How is Nigeria's Covid-19 vaccine rollout faring?

The first case of Covid-19 in Nigeria was recorded on February 27, 2020 in Lagos, and as of end-September 2021 around 205,800 confirmed cases and 2720 deaths had been recorded. The country experienced its first wave of the virus in the middle months of 2020, a larger wave at the end of 2020 and into 2021, and a third wave emerged in July 2021.

Controlling the Spread

When the scale of the pandemic became clear, a Presidential Task Force (PTF) was established on March 9, 2020 to coordinate government efforts to contain the spread of the virus. The PTF was the main decision-maker behind school closures and movement restrictions, gathering scientific evidence to guide public policy. However, critics believed the initial response was slow, citing that land and air borders were not closed until the end of March 2020, and that the first lockdown was limited to Lagos State, Ogun State and the Federal Capital Territory despite evidence of transmission across the country.

The Nigeria Centre for Disease Control (NCDC), established in 2011, has also been at the fore of the government response to the virus. Since the onset of the pandemic, the NCDC has established isolation and treatment centres dedicated to Covid-19 patients; trained health workers in treating the virus; and distributed personal protective equipment across all states.

Securing Vaccines

Challenges remain for controlling the virus in 2021, primarily large public funding gaps; insufficient capacity for testing; mistrust among the public of government policy; low compliance with virus-reduction measures such as social distancing, hand washing and mask wearing; and questions about access to and distribution of vaccines. To this last point, on March 2, 2021 Nigeria received its first shipment of 3.9m doses of the Oxford-AstraZeneca Covid-19 vaccine via the COVAX Facility, a partnership between Gavi, the Vaccine Alliance; the World Health Organisation (WHO); the Coalition for Epidemic Preparedness Innovations; UNICEF; the World Bank; and multiple other stakeholders to ensure the equitable distribution of Covid-19 vaccines globally. Combined with the 100,000 doses from the government of India, Nigeria received over 4m doses of the Covid-19 vaccine for the first phase of the vaccine rollout, which targeted frontline workers. Nearly 4m people received at least one dose by the end of the first phase in July 2021. The second phase was launched in mid-August of that year after the government received 4m doses of the Moderna vaccine, 1.4m doses of the Oxford-AstraZeneca vaccine and 1.1m doses of Johnson & Johnson.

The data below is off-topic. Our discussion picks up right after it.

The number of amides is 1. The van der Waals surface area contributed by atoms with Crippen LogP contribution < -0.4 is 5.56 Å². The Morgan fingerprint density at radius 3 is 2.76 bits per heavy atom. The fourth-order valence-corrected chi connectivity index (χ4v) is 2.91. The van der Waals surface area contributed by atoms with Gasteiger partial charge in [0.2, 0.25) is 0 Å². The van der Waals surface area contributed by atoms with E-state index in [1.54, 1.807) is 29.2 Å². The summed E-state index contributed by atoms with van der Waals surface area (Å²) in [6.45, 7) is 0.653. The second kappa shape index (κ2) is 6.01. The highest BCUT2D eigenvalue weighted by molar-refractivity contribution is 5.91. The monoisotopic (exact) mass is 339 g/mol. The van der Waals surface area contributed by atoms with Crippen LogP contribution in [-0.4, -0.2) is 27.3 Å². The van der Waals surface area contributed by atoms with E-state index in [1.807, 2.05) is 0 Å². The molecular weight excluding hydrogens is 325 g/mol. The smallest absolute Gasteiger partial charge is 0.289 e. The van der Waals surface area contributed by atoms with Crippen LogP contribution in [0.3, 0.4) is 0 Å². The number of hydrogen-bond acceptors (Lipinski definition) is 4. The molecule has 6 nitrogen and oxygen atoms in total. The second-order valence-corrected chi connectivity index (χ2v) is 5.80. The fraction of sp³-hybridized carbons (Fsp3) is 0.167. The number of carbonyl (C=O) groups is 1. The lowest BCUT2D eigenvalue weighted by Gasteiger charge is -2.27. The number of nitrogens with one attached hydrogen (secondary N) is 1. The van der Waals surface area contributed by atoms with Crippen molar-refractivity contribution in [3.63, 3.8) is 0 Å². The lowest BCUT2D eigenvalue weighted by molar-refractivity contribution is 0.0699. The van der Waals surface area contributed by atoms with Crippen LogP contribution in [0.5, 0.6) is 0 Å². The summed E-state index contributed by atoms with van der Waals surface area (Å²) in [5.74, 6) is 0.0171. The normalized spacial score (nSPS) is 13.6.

As of February 2021 Nigeria expected to receive a total of 84m doses of the Oxford-AstraZeneca, Johnson & Johnson and Pfizer-BioNTech vaccines, which are anticipated to cover 20% of its 200m-strong population. At a press conference that month Dr Osagie Ehanire, the minister of health, said 41m of the doses were set to come from the Africa Union, while Dr Faisal Shuaib, executive director and CEO of the National Primary Health Care Development Agency, said the country was “exploring multiple payment options” to secure the vaccines, including a deal with the African Export-Import Bank to make repayments over the next five to seven years. The government’s goal is to have 70% of the population vaccinated by the end of 2022, although concerns remain over whether there is sufficient funding and the necessary infrastructure to distribute the vaccine widely and efficiently.

Private Sector Involvement

The government has called on private sector support for vaccine procurement and distribution. In March 2021 South Africa-headquartered telecoms giant MTN announced that it would donate a total of 7m doses to African countries, with Nigeria to receive 1.4m doses. The first 300,000 doses were delivered in the middle of that month. The government has also tapped the private sector to assist with providing the ultra-cold storage and transportation facilities that are necessary for certain types of the vaccine prior to distribution.

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The Report: Nigeria 2022

Health and Education chapter from The Report: Nigeria 2022

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